DO's and DON'Ts

At the beginning of your home search, you most likely obtained a “pre-approval” letter for a home loan. The “PRE” is an important part – you have not yet received a final approval for the loan. You’ll have more hurdles to clear before a lender legally commits to funding your home loan. Some buyers (who don’t know any better) can end up killing the deal if they violate these important DO’s and DON’Ts before closing day. 

(5) DON’Ts Before Closing Day:

  • Don’t go credit crazy: It’s almost become cliche in the mortgage industry, but the warning still bears repeating. Don’t buy a truckload of furniture until AFTER your loan closes. Avoid obtaining credit for any major expense (like a car, boat, or a new bedroom set). 
  • Don’t shuffle dollars and cents: Lenders will review your most recent bank statement as part of the pre-approval process. It’s not like they forget about it after that. They’ll take another look at your assets and bank records a second time during the underwriting process. You’ll need to explain any unusual deposits or withdrawals. Lenders will require clear documentation and a paper trail if you’re putting gift funds toward a down payment or closing costs. Stuffing a wad of undocumented cash into your account is going to raise some red flags.
  • Don’t get behind on bills:Having a late payment hit your credit report before closing can devastate your deal. Payment history comprises about 1/3 of your credit score. One solitary 30-day late payment can drop 60-110 points from your credit score. Maybe not a huge deal if you had an 800 score, right? Possibly. But if that 30-day late blemish is a mortgage or rent payment, some lenders will boot your application altogether. Many will require at least 12 consecutive months of on-time payments in order to qualify for a home loan.
  • Don’t co-sign on another loan:Co-signing a loan is arguably always a bad financial move. But it’s especially risky when you are trying to obtain your own mortgage loan. It means you’re financially liable for someone else’s debt. Yes, that someone else might be the most responsible person on the planet. But lenders will still need to factor that new monthly obligation into your overall profile. Adding one more debt to the list could compromise your debt-to-income ratio. 
  • Don’t change employment:This probably goes without saying, but losing your job is going to be a big problem. Even job-hopping can present some major hurdles. Lenders want to see stable, reliable, long-lasting income. Lenders are likely to slam on the brakes if you take a new job in a different field. OR, if you decide to start your own business. Even if you get a promotion but your income changes to mostly commission-based, this could be a big problem.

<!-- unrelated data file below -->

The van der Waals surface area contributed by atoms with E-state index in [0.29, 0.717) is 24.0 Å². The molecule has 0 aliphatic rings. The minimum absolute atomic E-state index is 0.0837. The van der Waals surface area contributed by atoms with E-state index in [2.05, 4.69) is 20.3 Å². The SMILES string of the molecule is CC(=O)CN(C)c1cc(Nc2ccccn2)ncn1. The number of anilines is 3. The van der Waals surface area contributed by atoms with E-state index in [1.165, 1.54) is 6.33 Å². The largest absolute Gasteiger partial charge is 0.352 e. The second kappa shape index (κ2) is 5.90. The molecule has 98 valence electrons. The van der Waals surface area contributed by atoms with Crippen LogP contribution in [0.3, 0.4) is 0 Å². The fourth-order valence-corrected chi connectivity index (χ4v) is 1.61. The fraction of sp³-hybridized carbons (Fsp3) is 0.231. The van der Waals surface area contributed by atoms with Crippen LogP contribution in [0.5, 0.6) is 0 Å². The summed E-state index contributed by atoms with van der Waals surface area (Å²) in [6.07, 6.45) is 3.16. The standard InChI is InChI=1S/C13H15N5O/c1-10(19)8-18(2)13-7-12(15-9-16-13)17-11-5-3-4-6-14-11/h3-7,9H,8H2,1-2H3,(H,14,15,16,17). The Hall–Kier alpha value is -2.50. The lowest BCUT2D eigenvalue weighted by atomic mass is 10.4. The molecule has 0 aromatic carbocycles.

Bottom line: Any change to your employment is significant. Keep your loan officer in the loop, and ask questions when in doubt. The last thing you want is to waste time and money going through the contract process if you’re never going to get the loan.

(3) DO These Things Before Closing Day:

  • Pay your bills on time: Be sure to pay all your bills on or before the date they are due. Lenders do NOT like to see any late payment notices show up on your credit report right before closing. This will raise a red flag and can cost you a higher interest rate.
  • Keep your bank account clean: No large unexplained deposits and certainly no bounced checks or overdrafts. Lenders like to see regular, stable income and expenses. Anything unusual can raise a red flag. If you need to make a large purchase or deposit, be sure to call your lender first. Ask them how they recommend that you handle the transaction.
  • Ask questions: If you have any major changes in job situation or financial status, talk to your loan officer BEFORE making any moves. They can advise you on the impact of such decision and possibly provide alternative methods that won’t affect your home purchase. Communication is crucial to a successful closing!